No verdict yet in Windsor police lawsuit

Published 6:15 pm Friday, January 13, 2023

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The jury in Virginia National Guard 1st Lt. Caron Nazario’s lawsuit against Windsor Police Officer Daniel Crocker and ex-officer Joe Gutierrez has adjourned for the weekend without reaching a verdict.

Deliberations began shortly after 1 p.m. Friday and continued until 5:30 p.m. They’ll resume Jan. 17.

The federal case began Monday in Richmond, with testimony and closing arguments concluding just before 1 p.m. Friday.

Nazario, who is of Black and Latino descent, accuses the two white officers of racially motivated police brutality for holding him at gunpoint during a Dec. 5, 2020, traffic stop and shouting conflicting commands at him to keep his hands out of his car’s window and exit the vehicle. Video footage of the incident, which went viral in April 2021 and led to Gutierrez’s firing, culminates with Gutierrrez repeatedly pepper-spraying Nazario and using knee-strikes to force the lieutenant out of the car and onto the ground.

Crocker had pulled Nazario over for allegedly lacking a rear license plate. Gutierrez responded to the scene when Crocker reported a “felony traffic stop” to dispatchers. Nazario had a temporary New York plate taped to the inside of his car’s rear window, but Crocker said he didn’t see it and accused the lieutenant of eluding police for having driven roughly a mile down Route 460 to a BP gas station before stopping.

Nazario, who was recorded in the video telling the officers “I’m not getting out,” testified Monday that he believed he would be “stepping right into danger” if he did so while Crocker and Gutierrez were pointing guns at him. The video footage records Nazario repeatedly asking the officers, “What’s going on?” Gutierrez at one point answers by telling Nazario he was “fixin’ to ride the lighting,” a phrase Nazario’s lawsuit contends is a colloquial reference to an execution but Gutierrez, in a video deposition, testified was a reference to a taser.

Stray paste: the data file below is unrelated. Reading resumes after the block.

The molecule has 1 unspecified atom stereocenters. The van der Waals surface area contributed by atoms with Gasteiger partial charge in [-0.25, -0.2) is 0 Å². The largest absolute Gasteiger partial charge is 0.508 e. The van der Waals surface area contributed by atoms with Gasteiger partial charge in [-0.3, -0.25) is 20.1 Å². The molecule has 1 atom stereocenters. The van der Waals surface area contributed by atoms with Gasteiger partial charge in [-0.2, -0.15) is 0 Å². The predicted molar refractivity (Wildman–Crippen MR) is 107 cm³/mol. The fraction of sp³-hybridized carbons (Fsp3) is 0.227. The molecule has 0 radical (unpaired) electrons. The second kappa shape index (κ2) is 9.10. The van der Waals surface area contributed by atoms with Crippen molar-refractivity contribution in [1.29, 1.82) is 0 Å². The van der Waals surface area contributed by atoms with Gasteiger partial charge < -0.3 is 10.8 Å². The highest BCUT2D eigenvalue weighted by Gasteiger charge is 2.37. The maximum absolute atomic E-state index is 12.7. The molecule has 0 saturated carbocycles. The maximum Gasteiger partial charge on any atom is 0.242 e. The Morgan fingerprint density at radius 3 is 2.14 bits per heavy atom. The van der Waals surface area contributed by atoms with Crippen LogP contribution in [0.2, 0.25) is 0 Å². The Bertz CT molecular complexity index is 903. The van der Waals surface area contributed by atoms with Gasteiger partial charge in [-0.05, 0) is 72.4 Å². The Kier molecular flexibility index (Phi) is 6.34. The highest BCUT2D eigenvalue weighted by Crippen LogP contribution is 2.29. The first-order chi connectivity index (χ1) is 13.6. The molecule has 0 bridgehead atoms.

On Tuesday, Nazario’s girlfriend, Sadie Madu, took the stand. Nazario, she stated, began having nightmares and talking in his sleep around February 2021, even shouting statements like, “It’s the risk of driving while Black!” – a sentiment he hadn’t expressed prior to his encounter with the two officers. He’s also urinated in the bed two to three times over the past two years, and sometimes starts “grabbing his gun”

Nazario holds a concealed carry permit for a handgun and had the weapon with him in the car the night he was pulled over. After Gutierrez forced Nazario from his car, Crocker had removed the firearm and checked its serial number, which U.S. District Court Judge Roderick Young ruled in August constituted an illegal search.  Nazario has always “been one to have a gun,” Madu said, but since the 2020 incident has started carrying the gun from room to room inside the couple’s home, and continues to do so to this day. Since the birth of the couple’s son in September 2022, Madu and Nazario have stopped sleeping together, she testified.

On Wednesday, Crocker and Gutierrez each took the stand and declined to apologize to Nazario. Crocker has retained Anne Lahren of the Virginia Beach-based firm Pender & Coward. Gutierrez is represented by Jessica Swauger and Coreen SIlverman of the Glen Allen firm Hancock, Daniel & Johnson.